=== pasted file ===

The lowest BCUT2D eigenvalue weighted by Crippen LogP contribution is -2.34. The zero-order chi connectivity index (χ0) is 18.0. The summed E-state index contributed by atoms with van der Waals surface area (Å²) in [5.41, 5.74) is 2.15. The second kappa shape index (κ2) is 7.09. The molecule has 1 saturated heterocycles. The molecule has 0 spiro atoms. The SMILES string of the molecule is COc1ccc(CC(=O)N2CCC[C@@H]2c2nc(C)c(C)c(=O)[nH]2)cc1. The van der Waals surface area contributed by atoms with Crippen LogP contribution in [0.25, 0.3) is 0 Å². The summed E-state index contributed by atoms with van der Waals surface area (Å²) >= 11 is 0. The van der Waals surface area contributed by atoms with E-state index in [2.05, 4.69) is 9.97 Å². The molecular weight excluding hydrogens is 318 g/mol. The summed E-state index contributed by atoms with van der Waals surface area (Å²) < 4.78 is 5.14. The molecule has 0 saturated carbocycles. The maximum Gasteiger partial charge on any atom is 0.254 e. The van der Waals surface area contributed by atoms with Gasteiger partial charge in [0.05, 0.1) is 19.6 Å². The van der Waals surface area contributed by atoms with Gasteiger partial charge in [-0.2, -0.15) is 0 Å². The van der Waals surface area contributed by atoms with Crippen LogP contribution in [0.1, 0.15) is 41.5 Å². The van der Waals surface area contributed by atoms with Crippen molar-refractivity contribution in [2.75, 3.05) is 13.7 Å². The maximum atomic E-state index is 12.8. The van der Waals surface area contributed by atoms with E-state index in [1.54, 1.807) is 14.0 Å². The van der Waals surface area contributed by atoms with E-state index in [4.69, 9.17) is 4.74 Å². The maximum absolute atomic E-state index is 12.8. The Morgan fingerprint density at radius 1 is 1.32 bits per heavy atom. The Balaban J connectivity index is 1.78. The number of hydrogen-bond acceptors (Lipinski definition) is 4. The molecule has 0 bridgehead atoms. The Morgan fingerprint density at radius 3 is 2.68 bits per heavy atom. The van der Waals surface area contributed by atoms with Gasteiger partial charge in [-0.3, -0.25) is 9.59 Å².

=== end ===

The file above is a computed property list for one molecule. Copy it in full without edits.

The lowest BCUT2D eigenvalue weighted by Crippen LogP contribution is -2.34. The zero-order chi connectivity index (χ0) is 18.0. The summed E-state index contributed by atoms with van der Waals surface area (Å²) in [5.41, 5.74) is 2.15. The second kappa shape index (κ2) is 7.09. The molecule has 1 saturated heterocycles. The molecule has 0 spiro atoms. The SMILES string of the molecule is COc1ccc(CC(=O)N2CCC[C@@H]2c2nc(C)c(C)c(=O)[nH]2)cc1. The van der Waals surface area contributed by atoms with Crippen LogP contribution in [0.25, 0.3) is 0 Å². The summed E-state index contributed by atoms with van der Waals surface area (Å²) >= 11 is 0. The van der Waals surface area contributed by atoms with E-state index in [2.05, 4.69) is 9.97 Å². The molecular weight excluding hydrogens is 318 g/mol. The summed E-state index contributed by atoms with van der Waals surface area (Å²) < 4.78 is 5.14. The molecule has 0 saturated carbocycles. The maximum Gasteiger partial charge on any atom is 0.254 e. The van der Waals surface area contributed by atoms with Gasteiger partial charge in [0.05, 0.1) is 19.6 Å². The van der Waals surface area contributed by atoms with Gasteiger partial charge in [-0.2, -0.15) is 0 Å². The van der Waals surface area contributed by atoms with Crippen LogP contribution in [0.1, 0.15) is 41.5 Å². The van der Waals surface area contributed by atoms with Crippen molar-refractivity contribution in [2.75, 3.05) is 13.7 Å². The maximum atomic E-state index is 12.8. The van der Waals surface area contributed by atoms with E-state index in [1.54, 1.807) is 14.0 Å². The van der Waals surface area contributed by atoms with E-state index in [4.69, 9.17) is 4.74 Å². The maximum absolute atomic E-state index is 12.8. The Morgan fingerprint density at radius 1 is 1.32 bits per heavy atom. The Balaban J connectivity index is 1.78. The number of hydrogen-bond acceptors (Lipinski definition) is 4. The molecule has 0 bridgehead atoms. The Morgan fingerprint density at radius 3 is 2.68 bits per heavy atom. The van der Waals surface area contributed by atoms with Gasteiger partial charge in [-0.3, -0.25) is 9.59 Å².